The authors recount medical educators' calls in the 1980s to reform general professional medical education by supplementing the standard lecture-lab biomedical curriculum with new biopsychosocial pedagogy and emphases. They then report selected medical students' evaluations of corresponding curriculum reform efforts that were in place by 1990 at eight U.S. and two Canadian medical schools known for being innovators. From interviews conducted in 1992-93 with a group of three to nine medical students at each school, the authors report two findings. First, the students' positive evaluations converged: at all ten schools they invariably appreciated curriculum reform efforts of any sort that encouraged individuation, connection, and diversity. Second, the students' negative evaluations diverged: specifically, those enrolled at the smaller schools with more distinctly teaching-service missions, schools where innovation was more wholesale, even extending across the entire curriculum, objected to curricula that provide too much in the way of new pedagogy and emphases and too little standard instruction; conversely, those enrolled at the larger schools with more comprehensive teaching-research-service missions, schools where innovation must be more piecemeal, often course by course, objected to curricula that provided too little in the way of new pedagogy and emphases and too much standard instruction. Suggesting that the smaller schools studied may be over-supplementing--and the larger schools under-supplementing--standard biomedical with new biopsychosocial pedagogy and emphases, the authors make two recommendations: first, that medical educators at schools of every size and sort contemplating curriculum reform of any scope recognize that medical students invariably appreciate educational opportunities for individuation, connection, and diversity; second, that the same educators, but especially those at the smaller teaching-service medical schools considering more wholesale innovation, recognize that medical students must soon compete for residencies and posts in a rapidly changing health care environment and thus want effective instruction per se, whether it be delivered by a lecturer or a tutor, in class or in tutorial, on a ward or in a clinic. That would be the meaning, they conclude, of student-centered learning, however it were tailored.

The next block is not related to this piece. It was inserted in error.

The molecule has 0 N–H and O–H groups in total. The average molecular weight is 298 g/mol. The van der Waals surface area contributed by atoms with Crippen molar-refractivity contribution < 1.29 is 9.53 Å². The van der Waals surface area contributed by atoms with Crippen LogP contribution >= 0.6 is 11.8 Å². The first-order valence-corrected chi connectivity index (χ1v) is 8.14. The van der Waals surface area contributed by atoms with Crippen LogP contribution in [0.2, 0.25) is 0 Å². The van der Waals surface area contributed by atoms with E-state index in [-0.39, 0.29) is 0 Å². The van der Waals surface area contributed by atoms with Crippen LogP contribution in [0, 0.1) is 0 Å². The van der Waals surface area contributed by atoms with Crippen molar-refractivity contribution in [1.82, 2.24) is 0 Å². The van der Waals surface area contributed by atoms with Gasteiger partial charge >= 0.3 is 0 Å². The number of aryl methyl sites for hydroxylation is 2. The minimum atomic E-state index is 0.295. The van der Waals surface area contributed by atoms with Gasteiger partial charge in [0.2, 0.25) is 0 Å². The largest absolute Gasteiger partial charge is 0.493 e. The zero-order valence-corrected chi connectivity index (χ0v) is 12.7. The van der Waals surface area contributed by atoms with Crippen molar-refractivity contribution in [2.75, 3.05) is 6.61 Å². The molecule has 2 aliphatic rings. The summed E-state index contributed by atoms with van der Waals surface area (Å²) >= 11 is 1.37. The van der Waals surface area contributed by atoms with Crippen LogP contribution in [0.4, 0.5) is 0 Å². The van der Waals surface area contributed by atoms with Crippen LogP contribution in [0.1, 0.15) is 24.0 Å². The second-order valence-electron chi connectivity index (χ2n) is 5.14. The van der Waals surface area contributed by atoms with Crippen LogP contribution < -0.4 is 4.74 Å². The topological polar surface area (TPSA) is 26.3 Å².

(C) 1998 Association of American Medical Colleges